Outcomes

The primary outcome was the change in mHLA-DR expression, measured as mHLA-DR on day 3 after enrollment minus mHLA-DR at baseline. Secondary outcomes, defined as change between day 3 and baseline, included: CD11b expression on neutrophil, neutrophil chemotaxis, CVS SOFA score, vasopressor dose, and EAA level. Finally, clinical outcomes measured on day 28 included: mortality, ICU-free days, ventilator-free days, dialysis dependence status, renal recovery, serum creatinine, vasopressor-free day, and major adverse kidney events (MAKE) by day 28. Primary and secondary outcomes were measured on those alive on day 3. Outcomes on day 28 were measured in those still alive at the start of the day.

Statistical analysis

According to Ono et al. [ 10], in order to detect a 15% difference in mHLA-DR expression between groups a sample size of 60 was needed: 30 patients for the PMX-HP group and 30 patients for the non-PMX-HP group.
Statistical analyses were performed using Stata version 15.0, with statistical significance set at P < 0.05. Comparisons between groups were performed with Fisher’s exact test for categorical variables and using Student’s t test or Kruskal–Wallis one-way analysis of variance by ranks for continuous variables. The main and secondary outcomes, calculated as change from baseline, were tested between groups with either Student’s t test or Kruskal–Wallis test depending on their distribution. Kaplan–Meier survival curves were used to estimate the cumulative mortality rates in the two groups. Categorical data are summarized as counts and percentage. Continuous data are summarized as mean (standard deviation) or median (25th percentile, 75th percentile).

Results

Cohort characteristics

We recruited 141 severe sepsis/septic shock patients. Sixty had EAA ≥ 0.6 and were randomized equally to the PMX-HP and non-PMX-HP groups (Fig.  1). One patient from the PMX-HP group had incomplete data and was left out of the analysis. All 29 patients in the PMX-HP group received two sessions of PMX-HP. Two patients had circuit interruption, one due to technical problems and another due to circuit clotting. Baseline characteristics between the two groups were similar except for the rate of renal replacement therapy (RRT), which was higher in the PMX-HP group (93% vs 69%, P = 0.019) (Table  1). CRRT was the most common type of RRT in both groups (77.8% for PMX-HP group, and 70% for non-PMX-HP group), followed by sustained low-efficiency dialysis. CVVHDF was the only mode of CRRT used in the study.
Table 1
Baseline characteristics of treatment groups
Characteristic
PMX-HP group ( n = 29)
Non-PMX-HP group ( n = 30)
P value a
Age (years), mean (SD)
70.2 (13.0)
67.4 (14.6)
0.43
Male, n (%)
23 (79)
17 (57)
0.06
BMI (kg/m 2), mean (SD)
24.2 (4.3)
23.5 (4.7)
0.62
Baseline serum creatinine (mg/dl), median (Q1, Q3)
1.0 (1.0, 1.1)
1.0 (0.8, 1.1)
0.48
BUN at enrollment (mg/dl), median (Q1, Q3)
41 (26, 63)
41 (22, 62)
0.65
Serum creatinine at enrollment (mg/dl), median (Q1, Q3)
2.2 (1.6, 3.1)
2.6 (1.8, 4.0)
0.34
AKI, n (%)
   
0.16
 Non-AKI
4 (14)
5 (17)
 
 Stage 1
8 (28)
4 (13)
 
 Stage 2
9 (31)
5 (17)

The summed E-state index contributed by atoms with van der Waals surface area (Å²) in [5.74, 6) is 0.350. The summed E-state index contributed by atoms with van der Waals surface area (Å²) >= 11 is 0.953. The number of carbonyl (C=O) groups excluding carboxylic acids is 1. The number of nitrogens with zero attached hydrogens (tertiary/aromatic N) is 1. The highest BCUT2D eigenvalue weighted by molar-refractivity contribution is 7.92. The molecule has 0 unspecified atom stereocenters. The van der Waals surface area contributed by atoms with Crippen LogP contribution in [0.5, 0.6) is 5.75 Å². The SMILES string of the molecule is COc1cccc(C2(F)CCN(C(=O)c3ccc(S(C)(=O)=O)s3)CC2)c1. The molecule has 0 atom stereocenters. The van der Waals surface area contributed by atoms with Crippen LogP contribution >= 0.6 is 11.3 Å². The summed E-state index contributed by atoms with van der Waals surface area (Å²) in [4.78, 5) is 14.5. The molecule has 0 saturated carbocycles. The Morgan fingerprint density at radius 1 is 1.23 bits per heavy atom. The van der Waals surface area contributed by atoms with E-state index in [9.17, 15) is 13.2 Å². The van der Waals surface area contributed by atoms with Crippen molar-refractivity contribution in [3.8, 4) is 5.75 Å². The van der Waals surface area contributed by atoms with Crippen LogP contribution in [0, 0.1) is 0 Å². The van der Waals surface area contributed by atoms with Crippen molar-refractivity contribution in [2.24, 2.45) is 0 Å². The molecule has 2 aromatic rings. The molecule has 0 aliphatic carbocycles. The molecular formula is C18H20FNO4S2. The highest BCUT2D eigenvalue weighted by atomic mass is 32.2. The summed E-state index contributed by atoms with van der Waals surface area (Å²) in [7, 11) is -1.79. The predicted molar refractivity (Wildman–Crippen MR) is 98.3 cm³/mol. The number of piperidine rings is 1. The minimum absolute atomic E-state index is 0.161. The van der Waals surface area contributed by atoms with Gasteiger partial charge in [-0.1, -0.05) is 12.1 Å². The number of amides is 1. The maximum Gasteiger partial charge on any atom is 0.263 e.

Stage 3
8 (28)
16 (53)
 
RRT, n (%)
27 (93)
20 (69)
0.02
  CRRT
21 (72%)
14 (48%)
 
  SLED
6 (21%)
4 (14%)
 
  Peritoneal dialysis
0 (0%)
2 (7%)
 
SOFA score, mean (SD)
13.8 (4.4)
13.3 (5.0)
0.71
Type of fluid, n (%)
 Crystalloid
23 (79)
23 (77)
0.81
 Colloid
15 (52)
13 (43)
0.52
Inotrope/vasopressor use , n (%)
25 (86)
25 (83)
> 0.99
 Adrenaline
8 (28)
6 (20)
0.49
 Noreadrenaline
20 (69)
22 (73)
0.71
 Dopamine
8 (28)
4 (13)
0.17
 Dobutamine
4 (14)
3 (10)
0.71
 Vasopressin
0 (0)
0 (0)
> 0.99
 Terlipressin
1 (3)
0 (0)
0.49
Inotropic score (μg/kg/min), median (Q1, Q3)
36 (7, 70)
30 (2, 83)
0.96
Vasopressor index (μg/kg/min/mmHg), median (Q1, Q3)
0.4 (0.1, 1.1)
0.4 (0.1, 1.1)
0.93
EAA at enrollment, median (Q1, Q3)
0.8 (0.7, 1.0)
0.7 (0.7, 0.9)
0.24
Presepsin (pg/ml), median (Q1, Q3)
5514 (4088, 10,513)
5030 (2459, 10,734)
0.47
Data represent sample size and column percentage unless otherwise noted
PMX-HP polymyxin B hemoperfusion, SD standard deviation, BMI body mass index, Q1 25th percentile, Q3 75th percentile, BUN blood urea nitrogen, AKI acute kidney injury, RRT renal replacement therapy, CRRT continuous renal replacement therapy, SLED sustained low-efficiency dialysis, CVS SOFA cardiovascular Sequential Organ Failure Assessment, EAA endotoxin activity assay
aFisher’s exact test for categorical variables; Student’s t test or Kruskal–Wallis test for continuous variables, Italic data represent P value statistically significant
Isolated microorganisms and site of infection are presented in Table  2. Gram-negative bacteria were the predominant organisms while the respiratory tract was the most common site of infection.
Table 2
Isolated microorganisms by treatment group
Characteristic
PMX-HP group ( n = 29)
Non PMX-HP group ( n = 30)
Overall ( N = 59)
P value a
Organism
 Gram-positive bacteria
7 (23%)
2 (7%)
9 (15%)
0.15
 Gram-negative bacteria
13 (43%)
18 (60%)
31 (53%)
0.20
 Fungal infection
1 (3%)
2 (7%)
3 (5%)
1.00
 Mycobacterium
1 (3%)
0 (0%)
1 (2%)
1.00
 Other
0 (0%)
1 (3%)
1 (2%)
1.00
Site of infection
       
 Central nervous system
2
0
2 (3%)
0.14
 Respiratory tract
6
12
18 (31%)
0.11
 Gastrointestinal tract
9
6
15 (25%)
0.33
 Genitourinary tract
3
3
6 (10%)